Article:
The Thrift Crisis and the RTC
The mortgage industry suffered a major setback in 1989, the year of the savings and loan crisis. Billions of dollars in savings were lost, and taxpayers had to foot the bill for the huge bailout that was the result of the Financial Institutions Reform, Recovery and Enforcement Act of 1989 (FIRREA). An outgrowth of FIRREA was the Resolution Trust Corp. (RTC), a quasi-public agency that closed 747 thrifts and S&Ls, whose primary activity was mortgage loans, in six years. $90 billion in losses were incurred, and the amount paid for by taxpayers.
FIRREA created new regulations that required thrifts to have more capital to back up deposits; and it also allowed the government to take over the thrifts that did not meet the new requirements. Midsize thrifts were required to hold 70 percent of their portfolios in residential real estate mortgages, and small thrifts were restricted in the size of loans they could make, with the biggest loan possible being 10 percent of capital. FIRREA also opened up the Federal Home Loan Bank to commercial banks, giving them the same access to wholesale funds that were previously available only to thrifts. The legislation changed the S&L landscape forever, and many thrifts did not survive because they were unable to meet the stringent requirements, or unable to compete against larger, commercial banks. While risky ventures and in some cases, fraud were to blame for the failure of thrifts, many still blame the deregulation and FIRREA for making it impossible for thrifts to continue competing. In the midst of the crisis, many observers predicted that S&Ls would cease to exist entirely; and although today that has not happened, there are decidedly fewer of them, primarily among smaller communities. According to the Milken Institute, an independent economic think tank, fraud was a factor in only 10 percent of the S&L failures.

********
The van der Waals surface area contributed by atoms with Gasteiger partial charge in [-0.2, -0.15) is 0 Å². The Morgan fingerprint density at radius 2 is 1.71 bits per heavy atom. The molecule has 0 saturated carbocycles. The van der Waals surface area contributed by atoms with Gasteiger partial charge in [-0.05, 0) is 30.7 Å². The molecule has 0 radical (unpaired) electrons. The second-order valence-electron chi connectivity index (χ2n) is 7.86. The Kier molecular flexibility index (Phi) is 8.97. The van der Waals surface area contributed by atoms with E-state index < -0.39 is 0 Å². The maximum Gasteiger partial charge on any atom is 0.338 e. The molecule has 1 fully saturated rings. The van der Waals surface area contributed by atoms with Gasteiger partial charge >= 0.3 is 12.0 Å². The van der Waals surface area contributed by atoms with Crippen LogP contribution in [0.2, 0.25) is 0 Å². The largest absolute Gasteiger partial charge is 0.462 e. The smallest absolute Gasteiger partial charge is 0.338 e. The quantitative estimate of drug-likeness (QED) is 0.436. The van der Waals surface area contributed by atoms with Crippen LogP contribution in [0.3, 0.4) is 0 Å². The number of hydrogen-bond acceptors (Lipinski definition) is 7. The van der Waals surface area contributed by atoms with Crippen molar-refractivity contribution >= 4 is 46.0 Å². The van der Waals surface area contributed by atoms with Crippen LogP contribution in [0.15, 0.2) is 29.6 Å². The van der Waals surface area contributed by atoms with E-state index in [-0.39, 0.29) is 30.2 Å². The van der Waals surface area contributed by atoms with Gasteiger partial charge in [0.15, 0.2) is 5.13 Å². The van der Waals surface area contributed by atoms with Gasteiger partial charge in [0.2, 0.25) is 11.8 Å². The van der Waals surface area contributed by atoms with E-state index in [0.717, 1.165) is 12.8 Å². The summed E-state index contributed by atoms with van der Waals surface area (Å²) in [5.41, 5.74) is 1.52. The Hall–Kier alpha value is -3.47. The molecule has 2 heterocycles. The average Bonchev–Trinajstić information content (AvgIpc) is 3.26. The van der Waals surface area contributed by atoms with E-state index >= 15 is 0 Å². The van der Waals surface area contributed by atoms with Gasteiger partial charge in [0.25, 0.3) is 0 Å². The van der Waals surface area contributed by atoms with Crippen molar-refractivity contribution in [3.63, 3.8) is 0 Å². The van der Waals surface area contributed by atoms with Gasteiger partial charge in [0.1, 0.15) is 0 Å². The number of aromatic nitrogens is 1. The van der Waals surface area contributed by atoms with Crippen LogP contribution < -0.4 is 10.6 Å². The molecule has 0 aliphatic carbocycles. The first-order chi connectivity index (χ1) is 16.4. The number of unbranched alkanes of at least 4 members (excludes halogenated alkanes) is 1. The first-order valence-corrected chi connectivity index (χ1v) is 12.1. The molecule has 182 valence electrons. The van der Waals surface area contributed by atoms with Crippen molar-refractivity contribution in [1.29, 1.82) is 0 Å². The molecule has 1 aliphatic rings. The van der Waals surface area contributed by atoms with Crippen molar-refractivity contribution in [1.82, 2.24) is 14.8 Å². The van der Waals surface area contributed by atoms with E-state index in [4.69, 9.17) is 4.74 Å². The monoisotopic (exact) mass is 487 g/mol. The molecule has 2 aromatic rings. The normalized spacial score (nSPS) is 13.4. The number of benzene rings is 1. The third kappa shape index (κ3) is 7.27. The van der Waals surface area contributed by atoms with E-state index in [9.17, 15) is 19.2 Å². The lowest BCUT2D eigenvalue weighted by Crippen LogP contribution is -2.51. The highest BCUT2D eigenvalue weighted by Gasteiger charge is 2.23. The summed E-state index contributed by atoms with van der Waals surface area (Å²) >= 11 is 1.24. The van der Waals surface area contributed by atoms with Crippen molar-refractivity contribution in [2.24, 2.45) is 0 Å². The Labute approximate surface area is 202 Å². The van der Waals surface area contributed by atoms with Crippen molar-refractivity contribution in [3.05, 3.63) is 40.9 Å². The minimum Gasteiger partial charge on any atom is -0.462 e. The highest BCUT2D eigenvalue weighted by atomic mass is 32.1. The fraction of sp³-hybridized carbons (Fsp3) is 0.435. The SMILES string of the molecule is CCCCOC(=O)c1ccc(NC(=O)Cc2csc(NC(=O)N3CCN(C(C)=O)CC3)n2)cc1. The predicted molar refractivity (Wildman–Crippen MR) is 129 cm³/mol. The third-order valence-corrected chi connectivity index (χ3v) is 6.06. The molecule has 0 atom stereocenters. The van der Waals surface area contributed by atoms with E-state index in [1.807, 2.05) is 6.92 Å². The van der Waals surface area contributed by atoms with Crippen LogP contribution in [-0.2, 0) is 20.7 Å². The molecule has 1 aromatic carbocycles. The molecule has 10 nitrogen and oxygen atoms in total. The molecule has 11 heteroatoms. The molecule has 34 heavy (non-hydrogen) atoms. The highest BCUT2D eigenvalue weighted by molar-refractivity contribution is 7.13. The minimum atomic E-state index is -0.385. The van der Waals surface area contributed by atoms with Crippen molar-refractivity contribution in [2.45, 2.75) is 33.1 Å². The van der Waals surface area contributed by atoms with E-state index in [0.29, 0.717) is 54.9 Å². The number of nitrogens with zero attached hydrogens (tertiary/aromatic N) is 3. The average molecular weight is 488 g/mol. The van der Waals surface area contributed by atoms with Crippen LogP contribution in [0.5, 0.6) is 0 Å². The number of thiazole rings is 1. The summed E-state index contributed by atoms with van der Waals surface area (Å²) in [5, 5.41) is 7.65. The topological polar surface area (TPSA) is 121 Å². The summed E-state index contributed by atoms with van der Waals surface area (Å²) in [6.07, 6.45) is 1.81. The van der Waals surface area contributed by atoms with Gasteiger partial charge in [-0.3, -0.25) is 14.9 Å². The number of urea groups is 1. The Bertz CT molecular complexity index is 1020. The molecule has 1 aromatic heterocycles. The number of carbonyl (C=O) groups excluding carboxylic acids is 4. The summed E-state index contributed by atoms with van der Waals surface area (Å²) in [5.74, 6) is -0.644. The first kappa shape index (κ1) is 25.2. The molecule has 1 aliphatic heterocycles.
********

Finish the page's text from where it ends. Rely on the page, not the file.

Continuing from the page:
A major factor in their failure, besides new competitive pressures, was the fact that since the 1930s, S&Ls were required to fund their long-term mortgages with short-term deposits. Until the 1980s, long-term rates were higher than short-term rates, so they made a profit; but that situation was turned on its head in the 1980s, and S&Ls almost universally were in the red. New legislation allowed the S&Ls to engage in commercial real estate investments, which brought relief, but only temporarily, until the commercial real estate market suffered declines only a few years later. In 1989, more regulation raised the S&Lsı capital requirements and caused them to move back towards home lending, purge their portfolios of producing high-yield bonds, and initiated accounting changes that required S&Ls to eliminate goodwill as an asset.
Nearly a trillion dollars of assets were seized from failed S&Ls, and the RTC was brought into being to dispose of them at fire-sale pricesıcreating opportunities for real estate entrepreneurs, but at the same time, being the spark that ignited the recession of the 1990s.
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